What You Need to Know About Ticks

Every year, ticks are becoming more common. The Canadian Veterinary Medical Association (CVMA) recently had a webinar discussing ticks and Lyme disease in Eastern Canada. Here are some updates that we found interesting!

  • 54.6% of ticks found on humans and animals in the Eastern Provinces were black legged ticks (also known as deer tick & Ixodes scapularis)
  • In 2015, of the 644 ticks that were analysed, only 10% were positive for Lyme disease
  • The thought has been that spring and fall were the time of the year you had to worry about ticks being out and about. According to Dr. Susan Little “there is not a risk 365 days of the year, but there is risk in all 12 months.”
    • Any time the temperature outdoors is greater than than 4°C , you can see ticks out questing, which means there is risk 12 months of the year
  •  Ticks in Eastern Canada
    • Not uncommon to take 2 to 3 years to complete the life cycle of a tick
    • Each life cycle stage must feed on a separate hosts
    • Adult ticks feed for 4-13 days then fall off
    • Once females have engorged (after the 4-13 days), they drop off and lay an egg mass which contains 2000-8000 eggs, then the female dies
    • 99% of ticks are on their native host species (deer, birds) and not on dogs or humans
    • Ixodes scapularis ticks are spread from the US by migratory birds
    • Ticks can crawl up to 20 meters
    • Ticks find hosts by detecting host odours, CO2 and visual cues
    • Ticks do not fly or leap, they grab onto something as it goes by
    • They are rarely found more than 30-40cm above ground
    • Ticks will move 35-55 km/year

What to do When You Find a Tick

  • DO NOT use a match, alcohol, pin or squeeze the tickTick Twister
  • You want to make sure the head of the tick is removed
  • There are tick removal devices (like the Tick Twister) available. I find this is the simplest way. You slip the “hook like” tip as close to the skin and between the tick, then twist and lift. You want to make sure you have the head
    • The head of the tick is where the Lyme disease is transmitted from
  • You can also use tweezers or thumb forceps. Clutch the tick as close to the skin as you can, then gently lift. Once again, make sure the head is attached.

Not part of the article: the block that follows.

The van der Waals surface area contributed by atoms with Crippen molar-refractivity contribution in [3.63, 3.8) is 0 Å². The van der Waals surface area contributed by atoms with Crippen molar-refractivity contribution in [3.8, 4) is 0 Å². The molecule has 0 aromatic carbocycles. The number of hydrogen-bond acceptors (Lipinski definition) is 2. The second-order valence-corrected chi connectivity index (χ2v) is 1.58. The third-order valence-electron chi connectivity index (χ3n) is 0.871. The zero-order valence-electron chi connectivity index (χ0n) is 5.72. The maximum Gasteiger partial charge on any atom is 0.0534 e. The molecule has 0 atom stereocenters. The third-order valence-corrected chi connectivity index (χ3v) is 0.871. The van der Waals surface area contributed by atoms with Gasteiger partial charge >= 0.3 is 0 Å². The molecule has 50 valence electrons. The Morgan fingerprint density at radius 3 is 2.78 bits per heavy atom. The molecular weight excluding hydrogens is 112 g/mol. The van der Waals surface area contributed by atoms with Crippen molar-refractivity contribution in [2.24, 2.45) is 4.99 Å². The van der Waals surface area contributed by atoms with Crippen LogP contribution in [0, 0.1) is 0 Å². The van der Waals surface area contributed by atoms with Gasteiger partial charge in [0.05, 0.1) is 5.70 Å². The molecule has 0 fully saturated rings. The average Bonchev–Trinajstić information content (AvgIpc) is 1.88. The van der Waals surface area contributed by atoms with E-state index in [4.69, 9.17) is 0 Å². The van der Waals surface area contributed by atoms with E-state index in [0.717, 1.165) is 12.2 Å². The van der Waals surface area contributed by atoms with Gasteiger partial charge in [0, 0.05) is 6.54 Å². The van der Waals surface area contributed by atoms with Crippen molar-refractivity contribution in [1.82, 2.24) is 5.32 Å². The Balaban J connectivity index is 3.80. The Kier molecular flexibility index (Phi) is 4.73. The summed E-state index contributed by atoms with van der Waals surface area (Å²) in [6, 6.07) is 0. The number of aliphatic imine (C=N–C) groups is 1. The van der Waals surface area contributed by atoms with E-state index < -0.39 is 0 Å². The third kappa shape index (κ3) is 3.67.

You Now Have the Tick…What Now?

  • Now that the tick is removed, you have a couple of options:
    1. You can dispose of it in the garbage, flush it down the toilette, etc
    2. Or, you can bring in into your veterinary clinic to have it sent away for analysis to find out what species it is and if it is a deer tick, it will be sent to Winnipeg to be analyzed to see if it is a carrier for Lyme disease

Lyme Disease

  • Lyme disease is caused by a bacteria called Borrelia burgdorferi which is transmitted through the mouth of the tick
  • The ticks needs to be attached to a host for 24-48 hours in order to transmit the bacteria
  • Humans and pets can get Lyme disease, however it is much worse in humans
  • Not all ticks carry Lyme disease
  • Symptoms include:
    • Fever
    • Lethargy
    • Swollen lymph nodes
    • Swollen joints
    • Limping
    • Inappetence

How to Prevent Lyme Disease

  • Avoid tall grass/twig areas, or anywhere that wildlife hang outLint Roll the Ticks Away
  • If you cannot avoid these areas, check your pet and yourself when you come in to remove the tick right away
    • You can try using a lint roller and go over your pet, this may be more helpful with the nymph stage
  • There are different products that will help with tick prevention
  • There is also a Lyme disease vaccine

As I said, ticks are becoming more common in NB. If you have more questions or need help deciding which preventative is best for you, please talk to one of our care team members or veterinarians (389-2121).

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